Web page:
Hope of a cure for a form of progressive blindness has moved forward following a promising clinical trial, where gene therapy was used to restore sight to choroideremia patients.
Researchers at Oxford University said their trial surpassed their expectations in treating the inherited condition, with patients showing improvements in their vision six months after the treatment.
The team used a genetically modified virus and inserted it into the cells in the retina of the eye without causing damage. The first six patients to receive the treatment had all shown improvements to their vision in dim light, with two being able to read more lines on the eye chart.
Choroideremia is a genetic degenerative disease that affects the choroid and retina. The disease progresses throughout the sufferer's life and night-time blindness is often one of the first symptoms. It affects around one in 50,000 people.
It is caused by defects in the CHM (choroideremia) gene on the X chromosome, which is why it is almost exclusively only affects men. Without the protein produced by the CHM gene, pigment cells in the retina stop working and eventually die off.
Professor Robert MacLaren, of the Nuffield Laboratory of Ophthalmology at the University of Oxford, led the development of the gene therapy and the clinical trial: "It is still too early to know if the gene therapy treatment will last indefinitely, but we can say that the vision improvements have been maintained for as long as we have been following up the patients, which is two years in one case," he said.
"The results showing improvement in vision in the first six patients confirm that the virus can deliver its DNA payload without causing significant damage to the retina.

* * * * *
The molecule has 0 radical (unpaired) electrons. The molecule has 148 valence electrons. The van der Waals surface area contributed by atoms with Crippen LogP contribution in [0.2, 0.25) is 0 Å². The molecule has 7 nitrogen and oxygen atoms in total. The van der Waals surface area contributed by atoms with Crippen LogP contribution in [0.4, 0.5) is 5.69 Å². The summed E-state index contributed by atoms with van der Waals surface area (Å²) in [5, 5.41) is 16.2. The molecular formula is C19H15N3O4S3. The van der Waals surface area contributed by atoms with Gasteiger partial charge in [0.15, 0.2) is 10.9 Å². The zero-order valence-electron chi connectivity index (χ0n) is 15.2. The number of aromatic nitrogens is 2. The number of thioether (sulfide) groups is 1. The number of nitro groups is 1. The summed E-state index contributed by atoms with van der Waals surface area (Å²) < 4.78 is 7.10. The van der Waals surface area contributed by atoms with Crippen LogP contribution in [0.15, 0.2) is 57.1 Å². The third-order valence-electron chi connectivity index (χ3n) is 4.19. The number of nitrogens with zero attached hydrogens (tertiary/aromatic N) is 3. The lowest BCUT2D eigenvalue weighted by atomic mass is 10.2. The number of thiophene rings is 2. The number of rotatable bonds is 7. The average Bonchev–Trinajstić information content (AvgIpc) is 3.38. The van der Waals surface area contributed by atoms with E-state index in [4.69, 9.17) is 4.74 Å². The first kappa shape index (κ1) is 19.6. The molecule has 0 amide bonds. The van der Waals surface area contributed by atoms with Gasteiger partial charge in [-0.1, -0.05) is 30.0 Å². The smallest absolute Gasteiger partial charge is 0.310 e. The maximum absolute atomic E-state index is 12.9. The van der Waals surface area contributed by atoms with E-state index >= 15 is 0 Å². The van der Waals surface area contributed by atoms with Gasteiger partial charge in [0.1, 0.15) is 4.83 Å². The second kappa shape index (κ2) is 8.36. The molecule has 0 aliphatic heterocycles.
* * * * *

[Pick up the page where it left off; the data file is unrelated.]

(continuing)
"This has huge implications for anyone with a genetic retinal disease such as age-related macular degeneration or retinitis pigmentosa, because it has for the first time shown that gene therapy can be applied safely before the onset of vision loss."
The gene therapy uses a small safe virus to carry the missing CHM gene into the retina. It is an operation similar to cataract surgery, where the patient's retina is detached and the virus is injected underneath.
MacLaren said: "If we were able to treat people early, get them in their teens or late childhood, we'd be getting the virus in before their vision is lost. If the treatment works, we would be able to prevent them from going blind.
"What's really exciting is that the improvement in these two patients at six months is significant and it has so far been maintained.
"I am incredibly excited to see what will happen. The difficult bits are done: we know the virus carrying the gene therapy gets into the cells and the retina recovers after the surgery. Now it's just waiting to see how the patients progress."
Speaking about the improvements in his sight, Jonathan Wyatt, one of the first patients to have the surgery, said: "My left eye, which had always been the weaker one, was that which was treated as part of this trial.
"Now when I watch a football match on the TV, if I look at the screen with my left eye alone, it is as if someone has switched on the floodlights. The green of the pitch is brighter, and the numbers on the shirts are much clearer."